Doubt, with screenshots

My good friend and Core Intuition co-host Daniel Jalkut isn’t convinced. After we recorded last week’s podcast, we talked privately about the direction I’m headed in. He’s seen the projects I have in development, but he thinks working on Mac apps is a safer bet than web services. And he works on a blogging app, so if I can’t convince him that the goals I have around microblogging-related tools can be a real business, how am I going to convince the rest of the world?

Earlier this year I gave a talk at CocoaConf about tips I’ve learned to be productive while juggling multiple projects. But as I worked on the talk, it turned out to be about something else. It was about Walt Disney moving from Kansas City to Hollywood. It was about crazy side projects that no one else believed in. It was about Texas Hold ‘Em poker and risking everything for an idea.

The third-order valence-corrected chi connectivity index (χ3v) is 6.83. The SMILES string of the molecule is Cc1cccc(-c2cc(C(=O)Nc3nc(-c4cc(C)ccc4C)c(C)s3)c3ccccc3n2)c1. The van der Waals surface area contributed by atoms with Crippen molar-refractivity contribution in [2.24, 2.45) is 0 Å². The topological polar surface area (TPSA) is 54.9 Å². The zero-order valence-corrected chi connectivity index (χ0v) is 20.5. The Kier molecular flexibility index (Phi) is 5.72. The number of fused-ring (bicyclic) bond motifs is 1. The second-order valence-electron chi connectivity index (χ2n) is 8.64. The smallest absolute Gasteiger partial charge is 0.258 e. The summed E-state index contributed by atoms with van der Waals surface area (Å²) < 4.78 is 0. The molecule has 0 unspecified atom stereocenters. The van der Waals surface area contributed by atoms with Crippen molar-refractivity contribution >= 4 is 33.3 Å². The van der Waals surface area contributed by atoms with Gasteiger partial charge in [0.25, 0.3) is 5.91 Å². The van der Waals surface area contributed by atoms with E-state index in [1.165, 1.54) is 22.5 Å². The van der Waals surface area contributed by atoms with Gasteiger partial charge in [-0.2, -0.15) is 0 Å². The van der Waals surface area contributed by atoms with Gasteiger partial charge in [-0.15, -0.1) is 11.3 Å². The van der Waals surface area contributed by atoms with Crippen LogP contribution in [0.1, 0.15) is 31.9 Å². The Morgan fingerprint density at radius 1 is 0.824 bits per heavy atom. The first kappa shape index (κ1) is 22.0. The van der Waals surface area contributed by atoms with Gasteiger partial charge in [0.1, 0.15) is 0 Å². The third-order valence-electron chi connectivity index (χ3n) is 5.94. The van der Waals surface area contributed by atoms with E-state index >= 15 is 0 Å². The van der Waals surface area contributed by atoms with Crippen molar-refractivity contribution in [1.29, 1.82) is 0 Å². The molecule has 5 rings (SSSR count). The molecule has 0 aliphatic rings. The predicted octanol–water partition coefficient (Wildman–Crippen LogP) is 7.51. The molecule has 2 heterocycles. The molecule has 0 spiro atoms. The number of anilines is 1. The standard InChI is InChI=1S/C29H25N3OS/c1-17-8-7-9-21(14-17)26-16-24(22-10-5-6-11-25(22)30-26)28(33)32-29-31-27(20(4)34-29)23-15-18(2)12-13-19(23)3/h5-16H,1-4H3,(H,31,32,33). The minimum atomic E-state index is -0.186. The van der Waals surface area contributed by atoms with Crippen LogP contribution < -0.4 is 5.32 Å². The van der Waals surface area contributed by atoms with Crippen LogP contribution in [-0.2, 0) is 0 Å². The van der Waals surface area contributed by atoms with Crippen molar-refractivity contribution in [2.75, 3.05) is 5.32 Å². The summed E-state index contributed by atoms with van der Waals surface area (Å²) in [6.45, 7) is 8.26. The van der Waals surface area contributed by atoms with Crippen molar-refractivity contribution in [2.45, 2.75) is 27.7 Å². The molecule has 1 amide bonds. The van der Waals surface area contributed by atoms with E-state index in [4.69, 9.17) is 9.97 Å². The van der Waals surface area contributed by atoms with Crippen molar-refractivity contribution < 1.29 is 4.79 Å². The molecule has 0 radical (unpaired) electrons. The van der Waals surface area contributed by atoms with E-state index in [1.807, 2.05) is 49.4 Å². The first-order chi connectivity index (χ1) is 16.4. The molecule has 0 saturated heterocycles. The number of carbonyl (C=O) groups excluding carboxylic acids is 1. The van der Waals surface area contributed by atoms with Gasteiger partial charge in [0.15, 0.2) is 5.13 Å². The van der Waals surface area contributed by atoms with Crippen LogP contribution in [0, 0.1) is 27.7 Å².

The new microblogging app and service I’ve been working on, off and on for the last year, is the most ambitious project I’ve ever attempted. It is difficult to explain and market, it might only resonate with a niche audience, and it is going to increase my hosting costs. So part of me knows that Daniel is right — that the smart business decision is to put it on hold and focus on my Mac apps, which will probably have more predictable revenue.

And yet, this project is also the most meaningful. In the words of Peter Thiel, it could take independent microblogging from zero to one. A new push forward for weblogs, maybe the first in a while. Therefore, I must do it, and I must accept some risk in the process.

Lately I’ve been working on the iPhone version. When you look at these screenshots, it might be tempting to compare it to Twitter. Don’t. Instead, think about how the plumbing fits together: RSS, microblogs, and the open web.

screenshot

I can’t wait to officially announce and ship this. If you’d like to get an email when the beta is ready, sign up on the announcement list.